As a standardized procedure, genes were PCR amplified and cloned into the expression vector pQTEV2 in order to express proteins N-terminally fused to a seven-histidine-tag. Initial small-scale expression and purification under native conditions by metal chelate affinity chromatography indicated that the vast majority of target proteins were purified in high yields. Targets that revealed low yields after purification probably due to weak solubility were shuttled into Gateway (Invitrogen) destination vectors in order to enhance solubility by N-terminal fusion of maltose binding protein (MBP), N-utilizing substance A (NusA), or glutathione S-transferase (GST) to the target protein. In addition, recombinant proteins were treated with polymyxin B coated magnetic beads in order to remove lipopolysaccharide (LPS). Thus, 73% of the targeted proteins could be expressed and purified in large-scale to give soluble proteins in the range of 500 μg.
Here, we report a cost-efficient procedure to produce around 200 soluble recombinant E. coli proteins in large-scale, including removal of LPS by polymyxin B coated beads for subsequent use of the proteins in downstream immunological studies.
A vector system is presented that allows generation of E. coli co-expression clones by a standardized, robust cloning procedure. The number of co-expressed proteins is not limited. Five ‘pQLink’ vectors for expression of His-tag and GST-tag fusion proteins as well as untagged proteins and for cloning by restriction enzymes or Gateway cloning were generated. The vectors allow proteins to be expressed individually; to achieve co-expression, two pQLink plasmids are combined by ligation-independent cloning. pQLink co-expression plasmids can accept an unrestricted number of genes. As an example, the co-expression of a heterotetrameric human transport protein particle (TRAPP) complex from a single plasmid, its isolation and analysis of its stoichiometry are shown. pQLink clones can be used directly for pull-down experiments if the proteins are expressed with different tags. We demonstrate pull-down experiments of human valosin-containing protein (VCP) with fragments of the autocrine motility factor receptor (AMFR). The cloning method avoids PCR or gel isolation of restriction fragments, and a single resistance marker and origin of replication are used, allowing over-expression of rare tRNAs from a second plasmid. It is expected that applications are not restricted to bacteria, but could include co-expression in other hosts such as Bacluovirus/insect cells.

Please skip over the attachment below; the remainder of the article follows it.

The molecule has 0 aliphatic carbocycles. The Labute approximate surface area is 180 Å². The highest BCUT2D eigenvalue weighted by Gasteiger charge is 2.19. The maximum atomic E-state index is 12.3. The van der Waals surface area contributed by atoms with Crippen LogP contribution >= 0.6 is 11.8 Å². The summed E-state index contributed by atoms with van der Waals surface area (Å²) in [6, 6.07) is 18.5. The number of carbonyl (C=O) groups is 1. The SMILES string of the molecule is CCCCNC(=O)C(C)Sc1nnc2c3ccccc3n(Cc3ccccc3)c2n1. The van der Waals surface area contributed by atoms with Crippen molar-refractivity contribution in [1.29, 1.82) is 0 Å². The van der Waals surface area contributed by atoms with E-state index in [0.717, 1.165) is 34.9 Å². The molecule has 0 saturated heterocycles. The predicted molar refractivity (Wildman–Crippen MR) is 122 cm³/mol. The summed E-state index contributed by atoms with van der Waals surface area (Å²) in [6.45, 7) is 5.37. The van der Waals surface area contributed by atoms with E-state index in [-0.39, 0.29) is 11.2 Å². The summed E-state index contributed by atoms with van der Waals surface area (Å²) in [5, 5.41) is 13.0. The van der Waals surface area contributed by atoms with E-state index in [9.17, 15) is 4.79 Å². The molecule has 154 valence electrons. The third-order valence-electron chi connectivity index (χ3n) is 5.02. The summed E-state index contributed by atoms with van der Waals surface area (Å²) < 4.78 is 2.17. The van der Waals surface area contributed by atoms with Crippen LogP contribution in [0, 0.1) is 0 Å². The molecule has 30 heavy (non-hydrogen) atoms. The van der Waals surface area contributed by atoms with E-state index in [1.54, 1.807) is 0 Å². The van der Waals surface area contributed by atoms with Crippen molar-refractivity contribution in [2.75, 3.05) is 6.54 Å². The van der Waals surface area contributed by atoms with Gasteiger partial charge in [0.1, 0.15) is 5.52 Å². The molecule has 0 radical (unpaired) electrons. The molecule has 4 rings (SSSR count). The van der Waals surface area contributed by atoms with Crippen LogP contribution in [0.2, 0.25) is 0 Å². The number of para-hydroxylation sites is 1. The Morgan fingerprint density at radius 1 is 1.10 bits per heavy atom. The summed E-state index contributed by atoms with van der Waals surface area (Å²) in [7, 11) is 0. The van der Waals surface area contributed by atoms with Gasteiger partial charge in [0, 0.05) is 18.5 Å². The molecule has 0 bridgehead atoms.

Human Aortic Preferentially Expressed Protein-1 (APEG-1) is a novel specific smooth muscle differentiation marker thought to play a role in the growth and differentiation of arterial smooth muscle cells (SMCs).